by Lori Watson
Many of us were rooting hard for Serena last week, and many of us have been rooting for her on and off the court for over two decades now. Her loss to Naomi Osaka was heartbreaking and hard to watch; it never seemed like she hit her Serena-stride. Were she to lose at playing her best, it would be easier to accept, I think. After the match, the reporters at her press conference and many subsequent opiners immediately zeroed in on whether she would or should retire, interpreting her gestures at the end of the match as a secret signal that she would never play at the Australian Open again. This may be it, they said. In her presser, they hounded and hounded her for a statement about retirement. So much so, she shut down the interview, declared “I am done,” and left the room appearing tearful. That moment and the further speculation in the press got me, one super-sized Serena fan, super-sized pissed off.
I began to reflect on the narrative framing the last few years of Serena’s career—the race to 24, beat Margaret Court—the homophobic villain in the story—the can she do it as a mom, can she have it all, be it all, is the G.O.A.T? Few humans could survive under that pressure, let along thrive. Meanwhile, she has played four grand-slam finals since her return from maternity leave, two semis and one quarterfinal—in four years! Few players on the tour will ever achieve even that much less is her standing ever likely to be touched, the 23 grand slam titles, the doubles-titles, the gold medals, the 73 WTA titles, and on and on and on. And, yet she and we, her fans, feel the pain of the one elusive, so far, accolade: the 24th. Of course, that accolade is false, premised on a false narrative—Margaret Court played prior to the Open era, so what that she won 24 under much less competitive circumstances? Serena need not account for herself to any of us—not the media, not her fans, not the 24ers. She is still playing unbelievable tennis. If she were anyone other than Serena, the talk of retirement would be laughable in the face of her achievements in just the last four years. A player that consistently makes it to the finals, semis, quarterfinals, wins other WTA tournaments on the regular is a super-star on that basis alone.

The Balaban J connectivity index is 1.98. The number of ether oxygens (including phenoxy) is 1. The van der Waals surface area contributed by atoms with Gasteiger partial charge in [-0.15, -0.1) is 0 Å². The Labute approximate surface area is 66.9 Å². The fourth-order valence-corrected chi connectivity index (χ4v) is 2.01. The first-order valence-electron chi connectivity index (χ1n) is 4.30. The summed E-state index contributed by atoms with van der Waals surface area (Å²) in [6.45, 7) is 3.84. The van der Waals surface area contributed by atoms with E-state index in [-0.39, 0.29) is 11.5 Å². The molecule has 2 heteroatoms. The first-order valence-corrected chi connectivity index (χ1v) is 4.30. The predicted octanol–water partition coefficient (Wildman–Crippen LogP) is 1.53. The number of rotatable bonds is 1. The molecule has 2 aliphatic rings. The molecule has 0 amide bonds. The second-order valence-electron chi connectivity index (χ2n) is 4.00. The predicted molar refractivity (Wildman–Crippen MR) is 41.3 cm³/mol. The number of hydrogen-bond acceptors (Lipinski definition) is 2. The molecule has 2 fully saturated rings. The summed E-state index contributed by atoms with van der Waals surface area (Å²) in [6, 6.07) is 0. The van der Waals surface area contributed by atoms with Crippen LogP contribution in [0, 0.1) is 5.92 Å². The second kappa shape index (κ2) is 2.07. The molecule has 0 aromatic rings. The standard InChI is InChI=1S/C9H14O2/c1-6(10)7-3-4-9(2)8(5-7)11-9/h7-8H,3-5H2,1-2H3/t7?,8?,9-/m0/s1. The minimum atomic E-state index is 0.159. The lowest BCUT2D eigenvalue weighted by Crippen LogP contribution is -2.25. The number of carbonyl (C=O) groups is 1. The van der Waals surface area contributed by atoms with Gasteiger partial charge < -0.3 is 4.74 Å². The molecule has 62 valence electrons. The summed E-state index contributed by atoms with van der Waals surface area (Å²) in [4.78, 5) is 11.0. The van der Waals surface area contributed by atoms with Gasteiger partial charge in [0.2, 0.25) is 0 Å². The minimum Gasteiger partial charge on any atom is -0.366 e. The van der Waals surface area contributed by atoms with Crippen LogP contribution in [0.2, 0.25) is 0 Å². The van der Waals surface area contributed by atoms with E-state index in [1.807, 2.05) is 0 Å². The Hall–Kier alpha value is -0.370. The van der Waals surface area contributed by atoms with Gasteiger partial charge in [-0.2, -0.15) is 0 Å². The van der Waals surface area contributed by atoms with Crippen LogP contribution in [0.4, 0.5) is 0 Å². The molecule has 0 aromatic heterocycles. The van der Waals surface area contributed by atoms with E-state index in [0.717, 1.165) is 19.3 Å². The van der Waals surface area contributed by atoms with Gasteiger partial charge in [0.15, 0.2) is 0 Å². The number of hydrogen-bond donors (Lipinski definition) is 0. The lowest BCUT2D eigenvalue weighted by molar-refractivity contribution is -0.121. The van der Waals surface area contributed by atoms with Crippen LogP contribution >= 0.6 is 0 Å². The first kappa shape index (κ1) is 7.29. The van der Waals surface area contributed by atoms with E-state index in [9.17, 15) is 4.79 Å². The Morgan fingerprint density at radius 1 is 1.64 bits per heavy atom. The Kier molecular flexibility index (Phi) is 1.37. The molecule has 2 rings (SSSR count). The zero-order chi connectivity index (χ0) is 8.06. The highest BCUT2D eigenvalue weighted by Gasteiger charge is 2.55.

Our need for a hero, projected onto Serena, through the false narrative of 24 (ride or die), needs to end. Of course, we want to see her silence any critic once and for all. Of course, the power of her will to win, her spirit, inspires us to believe that if you just want it bad enough, anything can happen. But, Serena has nothing left to prove—to herself, to you, to me, to the world. She is the greatest of all time, about that there can be no doubt. But, like any hero, the tension between wanting them to prove it again and waiting for them to fall to the Earth drives the criticism. Were she to take that 24th, then the march to 25 begins, or the could she have surpassed it only if… she didn’t become a mom, she played more when younger (she and Venus took time away from tennis to cultivate other aspects of their lives and were roundly criticized for it), and on and on. We live to love our heroes; we live to take them down. But, not this hero, not this time. Serena can play just as much or as little as she likes, and I am gonna’ watch, grateful for every moment she lets us witness her.
Lori Watson is a Professor of Philosophy at Washington University in St Louis. She’s also a Serena Williams super fan.